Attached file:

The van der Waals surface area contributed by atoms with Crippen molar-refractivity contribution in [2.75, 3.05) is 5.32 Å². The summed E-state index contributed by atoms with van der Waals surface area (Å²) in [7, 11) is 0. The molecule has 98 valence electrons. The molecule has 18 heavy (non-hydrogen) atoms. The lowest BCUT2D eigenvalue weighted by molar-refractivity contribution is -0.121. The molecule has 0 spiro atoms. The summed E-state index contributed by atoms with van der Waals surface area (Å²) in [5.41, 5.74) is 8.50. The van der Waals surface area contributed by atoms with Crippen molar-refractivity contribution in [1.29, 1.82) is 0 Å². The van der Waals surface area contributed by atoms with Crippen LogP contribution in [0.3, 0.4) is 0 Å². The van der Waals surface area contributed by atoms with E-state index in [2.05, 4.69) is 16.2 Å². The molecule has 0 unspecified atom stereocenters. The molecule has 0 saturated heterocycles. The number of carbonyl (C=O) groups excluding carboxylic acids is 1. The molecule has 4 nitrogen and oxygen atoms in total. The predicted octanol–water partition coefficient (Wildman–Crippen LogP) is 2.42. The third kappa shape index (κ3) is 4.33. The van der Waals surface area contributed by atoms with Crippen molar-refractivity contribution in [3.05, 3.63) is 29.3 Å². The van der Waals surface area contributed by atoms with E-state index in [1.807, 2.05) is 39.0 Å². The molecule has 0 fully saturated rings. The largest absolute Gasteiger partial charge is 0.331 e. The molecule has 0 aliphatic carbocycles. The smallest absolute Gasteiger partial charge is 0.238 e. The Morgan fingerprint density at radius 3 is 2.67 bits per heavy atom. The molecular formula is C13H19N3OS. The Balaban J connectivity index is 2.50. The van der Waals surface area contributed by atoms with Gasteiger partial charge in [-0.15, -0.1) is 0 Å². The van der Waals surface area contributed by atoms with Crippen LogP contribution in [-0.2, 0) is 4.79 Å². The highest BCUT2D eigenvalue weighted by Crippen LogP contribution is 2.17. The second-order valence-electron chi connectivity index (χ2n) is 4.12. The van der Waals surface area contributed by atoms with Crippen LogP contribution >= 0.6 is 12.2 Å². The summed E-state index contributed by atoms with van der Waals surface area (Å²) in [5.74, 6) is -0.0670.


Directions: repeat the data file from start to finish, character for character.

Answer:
The van der Waals surface area contributed by atoms with Crippen molar-refractivity contribution in [2.75, 3.05) is 5.32 Å². The summed E-state index contributed by atoms with van der Waals surface area (Å²) in [7, 11) is 0. The molecule has 98 valence electrons. The molecule has 18 heavy (non-hydrogen) atoms. The lowest BCUT2D eigenvalue weighted by molar-refractivity contribution is -0.121. The molecule has 0 spiro atoms. The summed E-state index contributed by atoms with van der Waals surface area (Å²) in [5.41, 5.74) is 8.50. The van der Waals surface area contributed by atoms with Crippen molar-refractivity contribution in [1.29, 1.82) is 0 Å². The van der Waals surface area contributed by atoms with Crippen LogP contribution in [0.3, 0.4) is 0 Å². The van der Waals surface area contributed by atoms with E-state index in [2.05, 4.69) is 16.2 Å². The molecule has 0 unspecified atom stereocenters. The molecule has 0 saturated heterocycles. The number of carbonyl (C=O) groups excluding carboxylic acids is 1. The molecule has 4 nitrogen and oxygen atoms in total. The predicted octanol–water partition coefficient (Wildman–Crippen LogP) is 2.42. The third kappa shape index (κ3) is 4.33. The van der Waals surface area contributed by atoms with Crippen molar-refractivity contribution in [3.05, 3.63) is 29.3 Å². The van der Waals surface area contributed by atoms with E-state index in [1.807, 2.05) is 39.0 Å². The molecule has 0 fully saturated rings. The largest absolute Gasteiger partial charge is 0.331 e. The molecule has 0 aliphatic carbocycles. The smallest absolute Gasteiger partial charge is 0.238 e. The Morgan fingerprint density at radius 3 is 2.67 bits per heavy atom. The molecular formula is C13H19N3OS. The Balaban J connectivity index is 2.50. The van der Waals surface area contributed by atoms with Gasteiger partial charge in [-0.15, -0.1) is 0 Å². The van der Waals surface area contributed by atoms with Crippen LogP contribution in [-0.2, 0) is 4.79 Å². The highest BCUT2D eigenvalue weighted by Crippen LogP contribution is 2.17. The second-order valence-electron chi connectivity index (χ2n) is 4.12. The van der Waals surface area contributed by atoms with Crippen LogP contribution >= 0.6 is 12.2 Å². The summed E-state index contributed by atoms with van der Waals surface area (Å²) in [5.74, 6) is -0.0670.